ICYMI: Sexuality is a spectrum. Where you fall on this spectrum can be fixed or fluid. And either way, chances are it won’t be exactly the same for you as it is for anyone else.
Questioning your sexuality can be confusing and even frustrating. And it can take a long time to come to terms with how you identify. No matter how – or when – you arrive, figuring out where you land on the spectrum can be more than rewarding. But you might be wondering where to start.
To break down what sexuality is, the different types, and what to do if you’re wondering about yours, we spoke with Emilie Jamesa licensed professional counselor and sex therapist with the American Association of Sexuality, Educators, Counselors and Therapists. Tip: Try not to judge yourself. And there is no rush.
What is sexuality?
“Sexuality refers to the erotic thoughts, feelings, and behaviors — or lack of eroticism — we have towards others and ourselves,” Jamea said.
Little history lesson. In 1948, sexologists Alfred Kinsey, Wardell Pomeroy and Clyde Martin developed the Heterosexual-Homosexual Rating Scale – better known today as the the Kinsey scale — in an attempt to quantify a person’s sexuality. The scale was based on the subjects’ sexual history. And the scores ranged from 0 (exclusively heterosexual) to 6 (exclusively homosexual) with an additional category of “X” (no sexual experience or reactions to sexual stimuli).
But surprise: in the nearly 75 years since its inception, the Kinsey Scale has become obsolete when it comes to addressing sexuality. Instead, some organizations like The Trevor Project, a nonprofit focused on LGBTQ+ youth suicide prevention, offered other ways to help people understand themselves. Walk in: Spectrum. It takes into account biological sex, gender identity, gender expression, gender presentation and sexual orientation. And note that each of these elements can be fluid. All the aspects of sexuality that the Kinsey scale never took into account.
What are the different types of sexuality?
The list keeps growing and changing. (Just ask the alphabet mafia.) Which makes sense. Because there are a lot of constraints and complexities when it comes to the language we use to describe sexuality. Even the term LGBTQ+ had to add the “+” to represent anyone whose letters didn’t fit in the acronym – like pansexual, demisexual, sapiosexual, skoliosexual, and more. Because sometimes the labels we use can put people in boxes they don’t necessarily fit.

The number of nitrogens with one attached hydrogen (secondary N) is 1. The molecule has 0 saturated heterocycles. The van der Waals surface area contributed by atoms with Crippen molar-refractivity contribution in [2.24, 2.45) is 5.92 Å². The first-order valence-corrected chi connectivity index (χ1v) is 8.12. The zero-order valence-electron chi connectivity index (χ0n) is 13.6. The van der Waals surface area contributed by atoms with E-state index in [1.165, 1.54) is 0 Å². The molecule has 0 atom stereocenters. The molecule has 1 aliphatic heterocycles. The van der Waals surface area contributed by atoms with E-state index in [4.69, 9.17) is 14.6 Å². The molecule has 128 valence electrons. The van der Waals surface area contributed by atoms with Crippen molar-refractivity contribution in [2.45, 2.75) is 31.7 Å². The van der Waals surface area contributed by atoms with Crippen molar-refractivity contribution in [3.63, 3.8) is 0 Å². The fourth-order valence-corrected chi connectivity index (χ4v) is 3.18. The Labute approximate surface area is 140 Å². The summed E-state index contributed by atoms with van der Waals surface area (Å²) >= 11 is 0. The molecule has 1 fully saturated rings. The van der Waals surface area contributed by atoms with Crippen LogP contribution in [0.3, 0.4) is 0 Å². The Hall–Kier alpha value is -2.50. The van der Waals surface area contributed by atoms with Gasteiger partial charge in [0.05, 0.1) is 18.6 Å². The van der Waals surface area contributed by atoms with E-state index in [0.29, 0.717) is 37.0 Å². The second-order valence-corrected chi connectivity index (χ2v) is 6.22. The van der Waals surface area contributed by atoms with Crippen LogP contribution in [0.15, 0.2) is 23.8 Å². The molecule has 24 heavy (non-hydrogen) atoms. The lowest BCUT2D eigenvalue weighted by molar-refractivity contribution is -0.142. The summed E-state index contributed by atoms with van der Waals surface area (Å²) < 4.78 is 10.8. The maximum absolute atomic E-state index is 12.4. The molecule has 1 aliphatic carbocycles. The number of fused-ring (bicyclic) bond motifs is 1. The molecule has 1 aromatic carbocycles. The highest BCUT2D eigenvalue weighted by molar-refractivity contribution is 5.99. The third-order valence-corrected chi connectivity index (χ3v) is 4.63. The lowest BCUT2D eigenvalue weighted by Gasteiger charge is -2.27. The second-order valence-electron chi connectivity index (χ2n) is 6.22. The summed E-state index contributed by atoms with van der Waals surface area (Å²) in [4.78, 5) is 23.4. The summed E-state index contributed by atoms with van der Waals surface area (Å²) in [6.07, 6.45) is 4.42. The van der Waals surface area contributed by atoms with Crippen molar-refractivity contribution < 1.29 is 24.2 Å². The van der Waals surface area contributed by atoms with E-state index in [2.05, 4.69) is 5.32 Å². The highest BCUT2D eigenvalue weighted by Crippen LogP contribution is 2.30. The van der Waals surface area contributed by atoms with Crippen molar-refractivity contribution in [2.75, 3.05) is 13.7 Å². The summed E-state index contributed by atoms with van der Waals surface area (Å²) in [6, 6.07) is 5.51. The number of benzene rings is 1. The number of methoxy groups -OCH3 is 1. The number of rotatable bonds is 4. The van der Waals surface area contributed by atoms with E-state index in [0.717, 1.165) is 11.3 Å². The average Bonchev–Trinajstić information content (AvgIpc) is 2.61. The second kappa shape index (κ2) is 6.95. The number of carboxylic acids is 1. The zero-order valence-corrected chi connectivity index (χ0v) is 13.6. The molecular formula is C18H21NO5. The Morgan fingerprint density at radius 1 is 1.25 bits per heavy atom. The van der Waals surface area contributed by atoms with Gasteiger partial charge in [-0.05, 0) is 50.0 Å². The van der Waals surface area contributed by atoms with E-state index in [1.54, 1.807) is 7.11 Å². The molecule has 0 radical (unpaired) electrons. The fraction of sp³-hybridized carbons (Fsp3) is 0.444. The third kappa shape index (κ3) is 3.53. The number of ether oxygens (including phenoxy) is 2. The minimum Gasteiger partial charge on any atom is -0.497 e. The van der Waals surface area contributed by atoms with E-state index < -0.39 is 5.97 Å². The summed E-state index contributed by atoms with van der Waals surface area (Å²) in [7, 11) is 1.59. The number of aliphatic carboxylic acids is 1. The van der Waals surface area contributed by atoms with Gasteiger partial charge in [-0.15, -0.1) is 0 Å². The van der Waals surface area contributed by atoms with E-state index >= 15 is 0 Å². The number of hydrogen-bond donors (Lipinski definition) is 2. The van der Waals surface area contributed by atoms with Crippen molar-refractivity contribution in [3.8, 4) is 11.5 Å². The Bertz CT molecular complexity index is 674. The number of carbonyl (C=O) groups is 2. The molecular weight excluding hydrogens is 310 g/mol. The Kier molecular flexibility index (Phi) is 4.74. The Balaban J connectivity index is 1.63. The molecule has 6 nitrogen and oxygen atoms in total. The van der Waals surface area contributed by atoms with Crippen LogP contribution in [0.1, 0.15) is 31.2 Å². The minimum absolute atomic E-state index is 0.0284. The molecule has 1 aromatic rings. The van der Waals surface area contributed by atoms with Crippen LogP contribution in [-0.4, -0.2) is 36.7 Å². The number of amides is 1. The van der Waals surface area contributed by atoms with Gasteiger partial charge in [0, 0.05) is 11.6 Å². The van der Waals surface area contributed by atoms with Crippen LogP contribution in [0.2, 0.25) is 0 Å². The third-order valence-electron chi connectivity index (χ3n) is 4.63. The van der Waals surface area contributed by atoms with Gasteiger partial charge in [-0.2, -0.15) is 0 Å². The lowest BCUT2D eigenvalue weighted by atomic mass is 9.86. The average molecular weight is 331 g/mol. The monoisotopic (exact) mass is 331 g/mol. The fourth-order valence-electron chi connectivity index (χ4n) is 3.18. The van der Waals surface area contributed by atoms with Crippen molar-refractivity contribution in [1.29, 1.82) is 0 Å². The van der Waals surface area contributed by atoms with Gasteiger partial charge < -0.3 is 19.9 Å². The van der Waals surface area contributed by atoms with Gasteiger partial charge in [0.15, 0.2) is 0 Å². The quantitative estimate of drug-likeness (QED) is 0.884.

And keep in mind that the identities represented by the term LGBTQ+ also address sexual orientation without nuance. Read: Romantic orientation and erotic orientation are often confused with sexual orientation. But some people aren’t always sexually attracted to the same people who romantically attract them. “For example, a lesbian woman may have alight watching straight porn, or a straight man might enjoy gay sex encounters from time to time,” Jamea explained.
What does it mean if I question my sexuality?
It could mean a lot of things, according to Jamea. For instance:
You have worked on yourself and evolved. Perhaps through self-reflection or therapy. And some of the emotional shifts or mental shifts you’ve been through have inspired questions about how you identify with yourself.
You met someone (or saw someone online, in the media, etc.) who used a term to describe themselves that resonated with you.
You found yourself attracted to someone outside of the realm of people you usually consider your type.
You have created or been invited into safe spaces (think of a new group of friends or a new organization you are part of) where you have felt comfortable enough to release any repression, shame or fear you have felt around your sexuality in the past. And it allowed you to explore your own sexuality – and maybe even see it in a new light.
“In simple terms, that means you’re human,” Jamea said. “We cannot separate our sexuality from our individuality. As we mature, the beliefs and values we have about the world and our role in it begin to take shape. This includes our sexuality.
Questioning your sexuality does not mean that:
There is something wrong with you.
You have lied to yourself or others about who you are.
You have to redefine your sexuality, to yourself or to someone else.
You should break up with your partner (if you don’t want to).
You need to tell anyone that you are not comfortable telling them.
You must identify yourself publicly in this way in any capacity.
You need to find a definitive answer soon.